How to make something stunning with very little skill.
Well, you need to be able to manipulate a needle, but it doesn’t get much harder than that.
How did my latest hobby begin? Well, it started with a visit to an ethnic crafts shop in Norfolk, England. I saw the most beautiful wall hanging, made up of a patchwork of stunningly embroidered pieces from antique saris.
“I could do that,” I thought. However, it soon turned out I didn’t have the patience for embroidery and I couldn’t understand the instructions for embellishing with beads.
All the same, I did feel capable of cutting up different pieces of cloth and then joining them back together in a haphazard but interesting fashion.
Did you know you can buy used saris from India for less than the price of fish and chips? I know! Amazing, right?
So I went a bit mad—because the fabrics were so beautiful— and bought…well, a fewused saris. And washed them and perfumed them with patchouli oil. Next I ironed them. Then I cut them up (I sometimes felt a little guilty doing this, as the cloths were so lovely).
The really fun part was organizing the pieces by color and tone, and then looking for contrasting and complementary colors and patterns as I planned my project.
You don’t have to cut perfect shapes. I watched a YouTubevideo of these Indian patchworks being made, and the two men working on this stage of production just did it all by eye, and their patches fit perfectly. Mine, of course, did not, and I’m still learning the technique.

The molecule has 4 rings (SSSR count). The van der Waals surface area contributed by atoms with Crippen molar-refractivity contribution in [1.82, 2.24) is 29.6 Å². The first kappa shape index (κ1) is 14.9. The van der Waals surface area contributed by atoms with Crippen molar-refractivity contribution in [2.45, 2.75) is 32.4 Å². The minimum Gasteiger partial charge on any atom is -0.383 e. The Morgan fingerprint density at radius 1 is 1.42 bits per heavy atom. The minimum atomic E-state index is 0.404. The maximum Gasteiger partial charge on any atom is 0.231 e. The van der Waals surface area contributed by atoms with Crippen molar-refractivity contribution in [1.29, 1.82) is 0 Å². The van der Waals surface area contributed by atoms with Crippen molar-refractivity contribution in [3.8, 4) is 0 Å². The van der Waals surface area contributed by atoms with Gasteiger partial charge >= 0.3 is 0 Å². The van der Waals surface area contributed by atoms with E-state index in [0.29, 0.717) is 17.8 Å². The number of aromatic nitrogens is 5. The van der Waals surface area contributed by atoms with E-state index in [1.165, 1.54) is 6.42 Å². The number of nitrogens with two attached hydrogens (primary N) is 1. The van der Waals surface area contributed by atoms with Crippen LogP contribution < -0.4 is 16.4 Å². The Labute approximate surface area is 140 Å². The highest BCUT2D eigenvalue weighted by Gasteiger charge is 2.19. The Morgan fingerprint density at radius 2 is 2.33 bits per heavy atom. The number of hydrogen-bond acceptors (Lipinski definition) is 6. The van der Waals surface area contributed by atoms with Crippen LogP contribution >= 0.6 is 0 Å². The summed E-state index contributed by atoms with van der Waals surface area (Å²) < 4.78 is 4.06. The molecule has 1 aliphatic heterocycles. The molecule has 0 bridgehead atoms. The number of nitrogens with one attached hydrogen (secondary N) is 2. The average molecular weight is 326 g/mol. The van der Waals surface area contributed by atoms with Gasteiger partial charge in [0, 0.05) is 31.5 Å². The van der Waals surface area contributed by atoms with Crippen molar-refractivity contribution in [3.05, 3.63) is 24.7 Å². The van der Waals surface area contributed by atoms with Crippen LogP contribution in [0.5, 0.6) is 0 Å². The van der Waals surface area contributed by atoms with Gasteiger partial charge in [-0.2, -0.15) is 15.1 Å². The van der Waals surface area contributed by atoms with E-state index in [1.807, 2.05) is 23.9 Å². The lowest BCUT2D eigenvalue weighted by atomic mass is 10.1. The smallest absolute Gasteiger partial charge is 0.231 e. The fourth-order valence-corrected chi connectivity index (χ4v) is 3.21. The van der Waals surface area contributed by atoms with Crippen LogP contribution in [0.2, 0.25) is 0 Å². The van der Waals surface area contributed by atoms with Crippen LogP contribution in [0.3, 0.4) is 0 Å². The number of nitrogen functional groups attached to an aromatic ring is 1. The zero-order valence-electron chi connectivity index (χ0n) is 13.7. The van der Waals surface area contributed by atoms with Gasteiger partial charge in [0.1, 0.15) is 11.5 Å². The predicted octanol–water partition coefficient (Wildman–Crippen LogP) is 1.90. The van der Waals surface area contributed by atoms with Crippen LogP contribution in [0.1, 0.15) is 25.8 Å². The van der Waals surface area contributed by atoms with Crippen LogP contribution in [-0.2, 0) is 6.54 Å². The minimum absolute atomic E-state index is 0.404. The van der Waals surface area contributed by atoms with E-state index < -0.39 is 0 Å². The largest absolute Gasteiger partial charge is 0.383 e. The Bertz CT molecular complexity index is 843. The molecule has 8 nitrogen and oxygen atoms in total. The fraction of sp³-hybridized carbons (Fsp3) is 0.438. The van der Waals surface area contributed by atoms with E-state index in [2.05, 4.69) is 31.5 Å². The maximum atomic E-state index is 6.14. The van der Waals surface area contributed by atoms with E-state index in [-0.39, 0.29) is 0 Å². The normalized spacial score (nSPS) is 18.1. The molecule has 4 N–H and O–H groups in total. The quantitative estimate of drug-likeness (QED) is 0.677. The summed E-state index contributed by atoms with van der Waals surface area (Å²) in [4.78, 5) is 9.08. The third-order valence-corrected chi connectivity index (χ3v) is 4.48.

The hardest part was finding the multi-ply soft cotton cord used to cover over the cut edges of the patches. I had no idea what to call it, and did a lot of Googling before I tracked down “twisted cotton rope twine”, available from China. I don’t know if it’s the right stuff, but once I’ve separated the three groups of strands, it does the job it’s required to do.
I am now totally hooked on this hobby. Perhaps it’s my age and the appearance of grey hair, but I am really attracted to bright colors and cheerful patterns these days. And I love the freedom of being able to design one’s own projects. Thus far I’ve made one cushion cover and am close to completing another. I hope one day to have enough pieces to make an entire bedspread or throw.
Wish me luck!
I think my love of fabrics is evident in several of my Regency romances. In “A Perilous Passion”, my heroine wants a piece of lace she finds floating in the sea so she can trim a gown with it. She doesn’t expect to have to fight over it with a mysterious man she encounters on the beach.
Miss Charlotte Allston’s curious nature has always led her to trouble. This time, she’s tangled in a web of traitors and spies and quite literally swept off her feet by a handsome stranger. But all is not what it seems with the Earl of Beckport.
The earl is living incognito, hunting a band of smugglers at the center of a plot for the French to invade England. The enigmatic Miss Allston becomes a person of interest…and not just in the smuggling case. Passion flares swift and hot between the two. But when her attempts to help with his secret mission only endanger it, he must question where her loyalty truly lies.
When Charlotte is captured by the very traitor he’s after, the earl must decide between redemption…and love.
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About Elizabeth Keysian
I adore history and archaeology, and write romances that give the reader an experience of travelling back in time.
I feel very British-despite my Viking ancestry-and love creating rich backdrops for my stories based on real places and actual experiences. Confession time- I used to be a re-enactor, so I’ve sampled the living conditions, clothing, and smells of the past!
My characters battle their problems with both tears and laughter, but I always guarantee them a Happily Ever After, no matter what I’ve put them through.